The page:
Peter, thank you for the reminder. The book you feature sits (ignored) on my shelf. Perhaps I need to crack it open and catch up to your discoveries.

But, I wonder, among the candidates, who is your favorite female writer of crime fiction? Or is that a moving target, evolving as your read more?

February 07, 2015  
Blogger John McFetridge said...

I went straight from that panel to the book room and picked up that book. It's a terrific collection and Sarah Weinman's introduction is an excellent essay.

I did find the domestic aspect of most of the stories to be the strong points and definitely noir (whatever that is).

February 07, 2015  
Blogger seana graham said...

I wonder why domestic suspense seems to have lost its cachet. However much we may enjoy reading these stories, the idea seems old-fashioned. Humans haven't changed that much, I suppose, but maybe the family energies aren't so pent up. The domestic arrangement, whatever it is, seems to be more of a staging area for launching off to somewhere else.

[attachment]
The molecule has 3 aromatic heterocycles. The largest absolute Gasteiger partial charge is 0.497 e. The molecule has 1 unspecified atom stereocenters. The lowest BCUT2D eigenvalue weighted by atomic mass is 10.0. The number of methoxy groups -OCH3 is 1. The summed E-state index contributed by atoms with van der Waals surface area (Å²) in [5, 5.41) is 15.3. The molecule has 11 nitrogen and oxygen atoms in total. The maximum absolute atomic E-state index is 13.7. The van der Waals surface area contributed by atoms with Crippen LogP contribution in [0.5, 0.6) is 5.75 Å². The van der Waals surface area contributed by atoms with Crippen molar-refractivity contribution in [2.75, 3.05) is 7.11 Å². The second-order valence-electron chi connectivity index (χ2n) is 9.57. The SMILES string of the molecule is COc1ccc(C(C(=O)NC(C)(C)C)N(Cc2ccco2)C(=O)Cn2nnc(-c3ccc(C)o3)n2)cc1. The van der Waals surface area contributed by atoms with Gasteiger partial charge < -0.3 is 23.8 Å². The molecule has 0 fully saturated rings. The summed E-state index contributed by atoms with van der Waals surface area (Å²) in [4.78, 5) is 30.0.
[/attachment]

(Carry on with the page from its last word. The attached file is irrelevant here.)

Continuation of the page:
February 07, 2015  
Blogger Peter Rozovsky said...

R.T., the book is worth a look. Sarah Weinman has also edited a two-volume edition of mid-century female American crime writers for the Library of America that I think should be out in the fall. Between small presses and e-books, you should be able to find a fair number of books by these writers.

My target may be moving, but my clear favorite to date is Charlotte Armstrong's The Unsuspected, of which I wrote, in part:

"I won't pick a year's best yet, but I have read no more virtuoso authorial crime fiction performance this year, or maybe ever, than Charlotte Armstrong's 1947 novel The Unsuspected. The book is a masterfully told tale of suspense in which everything, everyone, is in doubt and knocked out of balance from the first scene to the last, a sort of Agatha Christie meets Georges Simenon meets Cornell Woolrich, with a few sly jabs thrown in. I thank panelist Sara J. Henry for choosing to discuss Armstrong"

February 07, 2015  
Blogger R.T. said...

Peter, I am on my way now to my regional e-library for a look at Charlotte Armstrong (and, of course, Amazon lurks as a contingent plan); and the anthology we've cited sits in front of me, waiting for my tired old eyes.